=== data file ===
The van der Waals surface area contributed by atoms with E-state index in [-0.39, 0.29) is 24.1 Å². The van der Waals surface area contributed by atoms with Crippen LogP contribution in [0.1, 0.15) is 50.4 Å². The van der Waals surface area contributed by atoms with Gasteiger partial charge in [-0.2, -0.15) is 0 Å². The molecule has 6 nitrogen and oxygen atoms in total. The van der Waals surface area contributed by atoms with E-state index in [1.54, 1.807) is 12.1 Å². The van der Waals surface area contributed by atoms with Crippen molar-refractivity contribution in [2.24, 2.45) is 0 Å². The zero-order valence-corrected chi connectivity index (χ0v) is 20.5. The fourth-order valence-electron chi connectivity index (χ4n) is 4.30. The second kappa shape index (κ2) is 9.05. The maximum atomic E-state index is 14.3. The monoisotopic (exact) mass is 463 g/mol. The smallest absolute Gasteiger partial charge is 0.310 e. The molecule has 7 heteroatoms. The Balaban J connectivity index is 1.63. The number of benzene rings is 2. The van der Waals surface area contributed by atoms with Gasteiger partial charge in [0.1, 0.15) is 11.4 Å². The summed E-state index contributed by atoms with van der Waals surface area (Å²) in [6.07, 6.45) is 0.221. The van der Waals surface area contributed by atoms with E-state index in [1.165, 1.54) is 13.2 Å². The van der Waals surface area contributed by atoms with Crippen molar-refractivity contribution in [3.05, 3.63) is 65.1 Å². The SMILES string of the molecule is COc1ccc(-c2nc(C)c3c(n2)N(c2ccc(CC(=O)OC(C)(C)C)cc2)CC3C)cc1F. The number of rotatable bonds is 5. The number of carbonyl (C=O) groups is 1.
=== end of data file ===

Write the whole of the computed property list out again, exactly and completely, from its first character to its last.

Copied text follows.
The van der Waals surface area contributed by atoms with E-state index in [-0.39, 0.29) is 24.1 Å². The van der Waals surface area contributed by atoms with Crippen LogP contribution in [0.1, 0.15) is 50.4 Å². The van der Waals surface area contributed by atoms with Gasteiger partial charge in [-0.2, -0.15) is 0 Å². The molecule has 6 nitrogen and oxygen atoms in total. The van der Waals surface area contributed by atoms with E-state index in [1.54, 1.807) is 12.1 Å². The van der Waals surface area contributed by atoms with Crippen molar-refractivity contribution in [2.24, 2.45) is 0 Å². The zero-order valence-corrected chi connectivity index (χ0v) is 20.5. The fourth-order valence-electron chi connectivity index (χ4n) is 4.30. The second kappa shape index (κ2) is 9.05. The maximum atomic E-state index is 14.3. The monoisotopic (exact) mass is 463 g/mol. The smallest absolute Gasteiger partial charge is 0.310 e. The molecule has 7 heteroatoms. The Balaban J connectivity index is 1.63. The number of benzene rings is 2. The van der Waals surface area contributed by atoms with Gasteiger partial charge in [0.1, 0.15) is 11.4 Å². The summed E-state index contributed by atoms with van der Waals surface area (Å²) in [6.07, 6.45) is 0.221. The van der Waals surface area contributed by atoms with E-state index in [1.165, 1.54) is 13.2 Å². The van der Waals surface area contributed by atoms with Crippen molar-refractivity contribution in [3.05, 3.63) is 65.1 Å². The SMILES string of the molecule is COc1ccc(-c2nc(C)c3c(n2)N(c2ccc(CC(=O)OC(C)(C)C)cc2)CC3C)cc1F. The number of rotatable bonds is 5. The number of carbonyl (C=O) groups is 1.